Sunday, 16 January 2011

Kitchen Conquests: The Best Maths Book I Have Ever Owned

For Christmas I was given The Geometry of Pasta by Caz Hildebrand and Jacob Kenedy.

If Italian food is your deal, or more specifically pasta, you need this book. Having said that, it's not for beginners. It's not that the recipes are especially tricky to follow, but if you're the kind of cook who needs glossy photos displaying how every other recipe should look at the end of cooking, you'll be disappointed.

Luckily for me, as well as being mildly stupidly obsessed with all things food and home related, I'm also something of a design geek. I totally understand when designers can't sleep because they just can't find the right font. So a book detailing countless pasta shapes where each shape is illustrated in nothing but thick black ink made my heart beat a little faster. It's very stylish, which made this the most perfect book for me and a genius Christmas present. It gives a couple of recipes to use with each pasta shape and lists where each sauce can be used with alternative shapes. It also explains where each shape originated and how it got its name. It's basically a bible of pasta.

I spent an entire evening pouring over the book, trying to decide which shapes I should go for during this first round of pasta mathematics. I eventually settled on Toriglioni and Farfalle. I already had some Fusilli in the cupboard and added a purchase of egg Taglierini to my bounty for future use.

There's a lot of guff spoken about pasta and whether fresh is better than dried etc. But as far as I'm concerned, as long as it's a decent brand and it doesn't collapse too quickly on cooking, there's nothing wrong with using dried pasta. I was advised by a friend from an Italian family that they all used De Cecco. Since then I've never used anything else. It's fantastic.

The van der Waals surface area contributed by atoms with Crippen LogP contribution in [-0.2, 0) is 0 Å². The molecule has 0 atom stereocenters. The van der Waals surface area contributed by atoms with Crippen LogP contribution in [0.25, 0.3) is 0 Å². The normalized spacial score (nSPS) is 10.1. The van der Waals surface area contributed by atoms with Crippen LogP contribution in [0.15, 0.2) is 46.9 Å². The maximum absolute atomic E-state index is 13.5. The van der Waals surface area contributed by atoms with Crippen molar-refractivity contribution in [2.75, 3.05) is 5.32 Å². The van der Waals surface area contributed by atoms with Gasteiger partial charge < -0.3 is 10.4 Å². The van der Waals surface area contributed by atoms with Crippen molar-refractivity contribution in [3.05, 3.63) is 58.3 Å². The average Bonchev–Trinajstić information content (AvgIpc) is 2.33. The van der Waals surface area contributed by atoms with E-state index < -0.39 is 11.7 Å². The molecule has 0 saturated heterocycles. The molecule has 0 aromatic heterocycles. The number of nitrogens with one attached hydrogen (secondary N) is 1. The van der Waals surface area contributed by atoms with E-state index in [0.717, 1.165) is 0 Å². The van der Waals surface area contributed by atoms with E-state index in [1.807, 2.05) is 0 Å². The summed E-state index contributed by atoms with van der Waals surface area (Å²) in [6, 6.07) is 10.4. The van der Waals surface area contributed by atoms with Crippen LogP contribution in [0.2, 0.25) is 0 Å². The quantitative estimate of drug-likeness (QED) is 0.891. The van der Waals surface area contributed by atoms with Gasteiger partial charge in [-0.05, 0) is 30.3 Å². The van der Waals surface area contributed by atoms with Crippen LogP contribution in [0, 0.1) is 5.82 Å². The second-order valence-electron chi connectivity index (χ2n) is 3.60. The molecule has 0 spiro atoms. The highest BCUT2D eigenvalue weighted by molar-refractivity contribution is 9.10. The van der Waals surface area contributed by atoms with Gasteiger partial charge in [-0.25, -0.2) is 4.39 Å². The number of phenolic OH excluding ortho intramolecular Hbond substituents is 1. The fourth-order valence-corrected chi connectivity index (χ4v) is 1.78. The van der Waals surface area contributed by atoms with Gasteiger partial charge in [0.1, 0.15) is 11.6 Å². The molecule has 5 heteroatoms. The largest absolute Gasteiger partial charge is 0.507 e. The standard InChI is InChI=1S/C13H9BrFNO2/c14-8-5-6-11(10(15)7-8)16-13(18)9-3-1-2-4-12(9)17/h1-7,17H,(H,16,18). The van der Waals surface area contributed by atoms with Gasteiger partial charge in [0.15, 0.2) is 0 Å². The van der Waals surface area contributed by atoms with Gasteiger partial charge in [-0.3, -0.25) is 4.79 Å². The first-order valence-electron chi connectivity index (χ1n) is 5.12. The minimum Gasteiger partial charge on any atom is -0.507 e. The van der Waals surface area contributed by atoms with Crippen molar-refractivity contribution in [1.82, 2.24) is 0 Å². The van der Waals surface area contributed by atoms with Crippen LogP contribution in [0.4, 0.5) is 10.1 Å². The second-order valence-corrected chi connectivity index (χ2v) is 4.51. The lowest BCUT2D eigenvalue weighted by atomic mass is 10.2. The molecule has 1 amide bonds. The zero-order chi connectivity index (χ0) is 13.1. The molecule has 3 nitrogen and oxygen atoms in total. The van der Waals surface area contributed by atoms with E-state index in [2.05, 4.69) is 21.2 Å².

Much as I love my pasta machine and lovely as it is to spend an afternoon squeezing dough through it, turning the tiny handle and speaking in a dubious Italian accent, few people have got time to do it, including myself. By the way, when I speak English in a terrible Italian accent it's something like the Italian chef on the Simpsons. When I pronounce Italian words in Italian, I'm told by bona fide Italians that my pronunciation is "very authentic." *SMUG-FACE*

My first dish was Tortiglioni Con Lenticchie (with lentils).  I'm always a little concerned about putting two starchy food together in one meal, but it crops up a lot in Italian cuisine so I just try to trust that it will work. This dish can easily be eaten by itself, but I had some salmon and spring greens in the fridge and decided to make it an accompaniment.

It really couldn't be simpler. I cooked the lentils with onion, garlic and chicken stock until soft. The recipe mentioned water but I'll always substitute with stock if it means improving the flavour. Once the pasta has cooked it's combined with the lentil mixture and served with a drizzle of extra virgin olive oil and a hit of flat leaf parsley. It still surprises me how tasty such simple food can be.

My slightly over-done salmon was a reminder that cast-iron pans retain an incredible amount of heat.  A lesson learnt. The spring greens were shredded and blanched before finishing with butter and a flash of malt vinegar.  
A few days later I decided to try the farfalle recipe. Farfalle literally means 'butterflies' and is one of my favourite pastas. It's both pretty and doesn't have the heaviness of some thicker pastas. For this reason it's perfect for light, summery dishes. My recipe of choice was definitely a summer meal - Insalata di Farfalle Zucchine e Pinoli (Salad of courgettes, lemon zest and pine nuts.) I wanted it. Really really wanted it. But that particular January evening provided nothing but dark skies, gale force winds and torrential rain. It wasn't a 'cold pasta salad' kind of night. Faced with the dilemma of choosing between winter and summer I decided to adapt the recipe by adding the dressing to warm pasta instead of chilled pasta.... with mixed results.

Courgettes and garlic are sauted in olive oil for approximately five minutes before being set aside in the pan to cool slightly. Later they are joined by toasted pine nuts and are tossed with cold, cooked farfalle, fresh basil and parsley and a whisked dressing consisting of extra virgin olive oil, lemon zest, lemon juice, salt and pepper. The dish is then topped with a grating of parmesan. The flavours are amazing! My problem was that I added hot pasta to the rest of the ingredients, which meant the dressing didn't quite hold together in the way it would have in a cooler dish. I felt that I'd added too much oil. I hadn't, it's just that the additional heat was distributing it a little more thoroughly than I'd wanted. I can't wait to make it again. Properly!

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